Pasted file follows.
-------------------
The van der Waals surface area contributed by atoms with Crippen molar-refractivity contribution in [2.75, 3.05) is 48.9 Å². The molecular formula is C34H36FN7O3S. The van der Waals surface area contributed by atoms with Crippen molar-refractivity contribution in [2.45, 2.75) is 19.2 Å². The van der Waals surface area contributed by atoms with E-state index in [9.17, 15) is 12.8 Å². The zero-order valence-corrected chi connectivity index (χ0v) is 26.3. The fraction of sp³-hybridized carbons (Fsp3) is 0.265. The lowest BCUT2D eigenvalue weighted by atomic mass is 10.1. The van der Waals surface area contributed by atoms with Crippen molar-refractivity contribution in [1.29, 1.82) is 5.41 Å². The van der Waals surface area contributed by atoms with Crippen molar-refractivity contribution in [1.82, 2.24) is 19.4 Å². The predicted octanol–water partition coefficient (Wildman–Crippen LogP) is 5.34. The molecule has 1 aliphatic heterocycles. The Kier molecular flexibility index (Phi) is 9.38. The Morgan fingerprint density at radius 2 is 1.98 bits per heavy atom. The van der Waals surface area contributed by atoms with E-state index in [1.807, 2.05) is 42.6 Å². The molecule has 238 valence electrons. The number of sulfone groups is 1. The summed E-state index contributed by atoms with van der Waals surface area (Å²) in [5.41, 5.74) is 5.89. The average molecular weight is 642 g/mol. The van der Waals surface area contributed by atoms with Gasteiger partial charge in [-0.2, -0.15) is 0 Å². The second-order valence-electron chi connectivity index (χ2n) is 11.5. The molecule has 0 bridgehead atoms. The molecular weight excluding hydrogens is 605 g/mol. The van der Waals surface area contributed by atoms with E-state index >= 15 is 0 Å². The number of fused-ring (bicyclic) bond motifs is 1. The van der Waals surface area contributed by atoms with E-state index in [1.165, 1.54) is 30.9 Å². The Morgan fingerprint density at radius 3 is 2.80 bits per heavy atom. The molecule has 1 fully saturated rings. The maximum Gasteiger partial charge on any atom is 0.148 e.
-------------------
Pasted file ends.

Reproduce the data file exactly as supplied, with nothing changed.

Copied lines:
The van der Waals surface area contributed by atoms with Crippen molar-refractivity contribution in [2.75, 3.05) is 48.9 Å². The molecular formula is C34H36FN7O3S. The van der Waals surface area contributed by atoms with Crippen molar-refractivity contribution in [2.45, 2.75) is 19.2 Å². The van der Waals surface area contributed by atoms with E-state index in [9.17, 15) is 12.8 Å². The zero-order valence-corrected chi connectivity index (χ0v) is 26.3. The fraction of sp³-hybridized carbons (Fsp3) is 0.265. The lowest BCUT2D eigenvalue weighted by atomic mass is 10.1. The van der Waals surface area contributed by atoms with Crippen molar-refractivity contribution in [1.29, 1.82) is 5.41 Å². The van der Waals surface area contributed by atoms with Crippen molar-refractivity contribution in [1.82, 2.24) is 19.4 Å². The predicted octanol–water partition coefficient (Wildman–Crippen LogP) is 5.34. The molecule has 1 aliphatic heterocycles. The Kier molecular flexibility index (Phi) is 9.38. The Morgan fingerprint density at radius 2 is 1.98 bits per heavy atom. The van der Waals surface area contributed by atoms with E-state index in [1.807, 2.05) is 42.6 Å². The molecule has 238 valence electrons. The number of sulfone groups is 1. The summed E-state index contributed by atoms with van der Waals surface area (Å²) in [5.41, 5.74) is 5.89. The average molecular weight is 642 g/mol. The van der Waals surface area contributed by atoms with Gasteiger partial charge in [-0.2, -0.15) is 0 Å². The second-order valence-electron chi connectivity index (χ2n) is 11.5. The molecule has 0 bridgehead atoms. The molecular weight excluding hydrogens is 605 g/mol. The van der Waals surface area contributed by atoms with E-state index >= 15 is 0 Å². The number of fused-ring (bicyclic) bond motifs is 1. The van der Waals surface area contributed by atoms with E-state index in [1.165, 1.54) is 30.9 Å². The Morgan fingerprint density at radius 3 is 2.80 bits per heavy atom. The molecule has 1 fully saturated rings. The maximum Gasteiger partial charge on any atom is 0.148 e.